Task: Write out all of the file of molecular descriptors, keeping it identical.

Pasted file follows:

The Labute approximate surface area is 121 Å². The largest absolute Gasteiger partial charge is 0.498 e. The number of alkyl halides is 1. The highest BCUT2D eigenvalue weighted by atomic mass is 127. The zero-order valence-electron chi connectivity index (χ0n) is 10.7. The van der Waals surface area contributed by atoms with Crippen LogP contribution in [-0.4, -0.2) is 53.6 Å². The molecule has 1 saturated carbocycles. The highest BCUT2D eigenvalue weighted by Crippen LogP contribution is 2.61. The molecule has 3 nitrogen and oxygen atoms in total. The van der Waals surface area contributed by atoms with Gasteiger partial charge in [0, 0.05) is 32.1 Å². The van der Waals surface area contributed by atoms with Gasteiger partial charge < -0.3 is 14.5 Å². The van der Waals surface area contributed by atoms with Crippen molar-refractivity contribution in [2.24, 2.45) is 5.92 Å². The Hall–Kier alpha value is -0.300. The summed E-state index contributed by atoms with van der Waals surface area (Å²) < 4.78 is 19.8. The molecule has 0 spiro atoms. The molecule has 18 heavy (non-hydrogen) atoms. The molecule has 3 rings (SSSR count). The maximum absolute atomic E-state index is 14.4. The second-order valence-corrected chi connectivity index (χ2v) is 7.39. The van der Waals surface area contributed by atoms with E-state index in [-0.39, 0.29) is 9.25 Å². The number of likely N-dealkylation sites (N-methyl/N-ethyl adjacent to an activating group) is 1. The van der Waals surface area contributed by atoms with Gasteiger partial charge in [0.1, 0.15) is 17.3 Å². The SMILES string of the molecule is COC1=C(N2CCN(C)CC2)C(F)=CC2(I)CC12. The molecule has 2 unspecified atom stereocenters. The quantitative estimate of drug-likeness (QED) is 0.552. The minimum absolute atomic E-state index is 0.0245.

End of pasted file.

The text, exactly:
The Labute approximate surface area is 121 Å². The largest absolute Gasteiger partial charge is 0.498 e. The number of alkyl halides is 1. The highest BCUT2D eigenvalue weighted by atomic mass is 127. The zero-order valence-electron chi connectivity index (χ0n) is 10.7. The van der Waals surface area contributed by atoms with Crippen LogP contribution in [-0.4, -0.2) is 53.6 Å². The molecule has 1 saturated carbocycles. The highest BCUT2D eigenvalue weighted by Crippen LogP contribution is 2.61. The molecule has 3 nitrogen and oxygen atoms in total. The van der Waals surface area contributed by atoms with Gasteiger partial charge in [0, 0.05) is 32.1 Å². The van der Waals surface area contributed by atoms with Gasteiger partial charge < -0.3 is 14.5 Å². The van der Waals surface area contributed by atoms with Crippen molar-refractivity contribution in [2.24, 2.45) is 5.92 Å². The Hall–Kier alpha value is -0.300. The summed E-state index contributed by atoms with van der Waals surface area (Å²) < 4.78 is 19.8. The molecule has 0 spiro atoms. The molecule has 18 heavy (non-hydrogen) atoms. The molecule has 3 rings (SSSR count). The maximum absolute atomic E-state index is 14.4. The second-order valence-corrected chi connectivity index (χ2v) is 7.39. The van der Waals surface area contributed by atoms with E-state index in [-0.39, 0.29) is 9.25 Å². The number of likely N-dealkylation sites (N-methyl/N-ethyl adjacent to an activating group) is 1. The van der Waals surface area contributed by atoms with Gasteiger partial charge in [0.1, 0.15) is 17.3 Å². The SMILES string of the molecule is COC1=C(N2CCN(C)CC2)C(F)=CC2(I)CC12. The molecule has 2 unspecified atom stereocenters. The quantitative estimate of drug-likeness (QED) is 0.552. The minimum absolute atomic E-state index is 0.0245.